Given the increasing incidence of CA-MRSA SSTIs and the inability to reliably identify CA-MRSA, alternative regimens have been recommended for the treatment of suspected and/or confirmed CA-MRSA infection. In the outpatient setting, these include sulfamethoxazole-trimethoprim, clindamycin, doxycycline, and linezolid. Clindamycin has the potential advantage of also decreasing production of staphylococcal toxins, but increasing resistance to clindamycin has been documented and the microbiology lab should test for inducible resistance using the double-disk D-test. Increasing resistance to doxycycline in CA-MRSA has also been reported [5]. For hospitalized patients, recommended parenteral agents for the treatment of suspected CA-MRSA cellulitis include vancomycin, linezolid, daptomycin and tigecycline. Although vancomycin remains the gold standard, increasing resistance to vancomycin has been documented and strains with heteroresistance to vancomycin may also develop resistance to daptomycin. Linezolid, like clindamycin, has the ability to impair toxin production in more serious SSTI and limited resistance to linezolid has been documented to date [5]. Several promising investigational agents include dalbavancin and telavancin (lipoglycopeptides), oritavacin (a semisynthetic glycopeptides), and ceftobiprole, a broad-spectrum third generation cephalosporin [6].

Given the current epidemic of CA-MRSA skin and soft tissue infections and the inability to distinguish MRSA from MSSA by risk factors and/or clinical presentation, the clinician should initiate treatment for MRSA with one of the recommended oral or parenteral antibiotics. It is also important to attempt confirmation of the etiologic agent of cellulitis, which is not usually done secondary to the low yield of cultures. All abscesses and pustules should be aspirated and sent for culture. Bullae should be unroofed and the base swabbed and sent for culture. Establishing the susceptibility of S. aureus isolates in even a small proportion of patients will enable the provider to switch to a narrower spectrum agent if CA-MRSA is ruled out, decreasing the resistance pressure that is driving this current epidemic.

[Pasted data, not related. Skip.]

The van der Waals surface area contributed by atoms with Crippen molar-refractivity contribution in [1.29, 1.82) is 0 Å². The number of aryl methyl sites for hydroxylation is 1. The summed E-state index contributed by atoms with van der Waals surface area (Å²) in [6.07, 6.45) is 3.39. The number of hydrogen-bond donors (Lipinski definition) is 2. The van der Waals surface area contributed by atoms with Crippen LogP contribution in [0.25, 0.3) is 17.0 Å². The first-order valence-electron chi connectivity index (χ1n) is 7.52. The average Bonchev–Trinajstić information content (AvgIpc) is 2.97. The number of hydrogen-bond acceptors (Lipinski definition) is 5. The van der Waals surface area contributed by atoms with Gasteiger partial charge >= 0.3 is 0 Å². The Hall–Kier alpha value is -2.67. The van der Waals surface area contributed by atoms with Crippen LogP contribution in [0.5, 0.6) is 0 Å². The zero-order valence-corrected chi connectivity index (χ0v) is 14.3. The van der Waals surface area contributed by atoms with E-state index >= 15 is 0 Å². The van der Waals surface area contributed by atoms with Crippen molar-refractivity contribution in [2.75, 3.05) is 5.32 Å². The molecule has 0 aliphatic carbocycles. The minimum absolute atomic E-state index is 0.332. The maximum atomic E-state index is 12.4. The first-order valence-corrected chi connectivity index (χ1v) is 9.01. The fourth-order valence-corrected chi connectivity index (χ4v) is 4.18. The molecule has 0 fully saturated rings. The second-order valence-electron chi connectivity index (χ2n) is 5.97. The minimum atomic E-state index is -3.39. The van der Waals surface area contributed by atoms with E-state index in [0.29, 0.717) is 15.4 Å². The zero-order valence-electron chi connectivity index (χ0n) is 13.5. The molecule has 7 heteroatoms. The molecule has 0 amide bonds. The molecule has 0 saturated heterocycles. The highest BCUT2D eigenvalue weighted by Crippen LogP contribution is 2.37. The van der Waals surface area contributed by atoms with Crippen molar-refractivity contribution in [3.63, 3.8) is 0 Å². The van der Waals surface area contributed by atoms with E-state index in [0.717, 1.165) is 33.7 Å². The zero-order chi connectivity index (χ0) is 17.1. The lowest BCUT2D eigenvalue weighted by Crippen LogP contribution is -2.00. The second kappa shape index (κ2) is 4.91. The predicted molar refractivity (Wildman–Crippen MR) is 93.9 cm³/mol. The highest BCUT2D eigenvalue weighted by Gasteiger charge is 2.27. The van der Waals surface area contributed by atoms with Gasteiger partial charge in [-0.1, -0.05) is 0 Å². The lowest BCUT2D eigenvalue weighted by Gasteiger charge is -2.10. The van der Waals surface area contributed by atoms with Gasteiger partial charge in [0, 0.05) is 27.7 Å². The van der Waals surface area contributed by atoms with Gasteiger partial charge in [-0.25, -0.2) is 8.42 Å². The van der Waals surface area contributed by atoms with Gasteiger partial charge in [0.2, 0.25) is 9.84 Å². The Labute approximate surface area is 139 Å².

Reviewed by Howard Leaf MD, Assistant Professor, NYU Division of Infectious Diseases and Immunology


1. Pallin DJ, Egan DJ et al. Increased US Emergency Department Visits for Skin and Soft Tissue Infections, and Changes in Antibiotic Choices During the Emergence of Community-Associated Methicillin-Resistant Staphylococcus aureus. Ann Emerg Med 2008;51(3):291-298
2. King MD, Humphrey, BJ et al. Emergence of Community-Acquired Methicillin-Resistant Staphylococcus aureus USA 300 clone as the Predominant Cause of Skin and Soft-Tissue Infections. Ann Intern Med 2006;144(5):309-317
3. Weber, JT. Community-Associated Methicillin-Resistant Staphylococcus aureus. Clin Infect Dis 2005;41:(suppl 4):S269-279.
4. Miller, LG, Perdreau-Remington, F. et al. Clinical and Epidemiologic Characteristics Cannot Distinguish Community-Associated Methicillin-Resistant Staphylococcus aureus from Methicillin-Susceptible Staphylococcus aureus Infection: A Prospective Investigation. Clin Infect Dis 2007;44:471-82.
5. Moellering, Robert C. Jr. Current Treatment Options for Community-Acquired Methicillin-Resistant Staphylococcus aureus Infection. Clin Infect Dis 2008;46:1032-7.
6. Stryjewski, ME and Chambers, HF. Skin and Soft-Tissue Infections Caused by Community-Acquired Methicillin-Resistant Staphylococcus aureus. Clin Infect Dis 2008:46(Suppl 5);S368-377.